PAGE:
My first question was answered here: Deceleration rate of objects of different mass but the same otherwise . But based on that, here is a follow-up question (I also edited my first post with the follow up question, but was not sure if that would be seen):
Follow up question (based on answer #1):
If it's true that the lighter ball would decelerate faster (and consequently take longer to travel a given distance), then what would be the difference in the initial velocity of the two balls (one 1 ounce, the other 2 ounces) if both are struck with the same implement with the same force (let's say a tennis racket travelling 100 mph).
I'm assuming the lighter ball would have a higher initial speed. If so, would the higher initial speed of the lighter ball offset the increased deceleration rate for the lighter ball. In practical terms: with the initial speed being different, which ball would arrive first in the above example of 100 feet, the lighter ball or the heavier ball?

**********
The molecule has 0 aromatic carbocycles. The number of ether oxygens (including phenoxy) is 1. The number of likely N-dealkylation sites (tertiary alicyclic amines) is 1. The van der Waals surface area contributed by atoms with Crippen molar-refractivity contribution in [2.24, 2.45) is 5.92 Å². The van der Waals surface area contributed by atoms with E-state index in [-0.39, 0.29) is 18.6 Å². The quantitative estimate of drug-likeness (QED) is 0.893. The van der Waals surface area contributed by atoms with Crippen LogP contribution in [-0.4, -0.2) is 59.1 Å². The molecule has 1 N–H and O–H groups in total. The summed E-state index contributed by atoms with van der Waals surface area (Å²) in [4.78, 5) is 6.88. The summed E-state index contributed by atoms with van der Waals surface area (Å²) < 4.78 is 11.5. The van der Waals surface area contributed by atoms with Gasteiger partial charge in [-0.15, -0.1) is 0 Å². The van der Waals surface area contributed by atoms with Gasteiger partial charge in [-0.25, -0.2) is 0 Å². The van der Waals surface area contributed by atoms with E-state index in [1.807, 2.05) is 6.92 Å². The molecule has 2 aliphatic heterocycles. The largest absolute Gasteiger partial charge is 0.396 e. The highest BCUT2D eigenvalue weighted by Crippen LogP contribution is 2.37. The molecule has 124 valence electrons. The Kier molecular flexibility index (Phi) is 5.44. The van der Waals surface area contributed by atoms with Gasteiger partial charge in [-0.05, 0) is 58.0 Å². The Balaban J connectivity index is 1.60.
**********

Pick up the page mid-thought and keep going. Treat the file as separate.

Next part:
If not too difficult, could you explain how this relationship (first the initial speed difference, and then the total travel time difference for 100 feet) would be calculated?
Here's a copy of my first question if you need it:
Using a tennis ball as an example object, if one ball weighs 1 ounce and the other is 2 ounces, and both are struck at 100 mph on the same trajectory, would there be any difference in the deceleration rate between the 2 different mass balls? (All other things about the two balls being equal). For instance, would the elapsed time for the ball to travel let's say 100 feet be different or the same?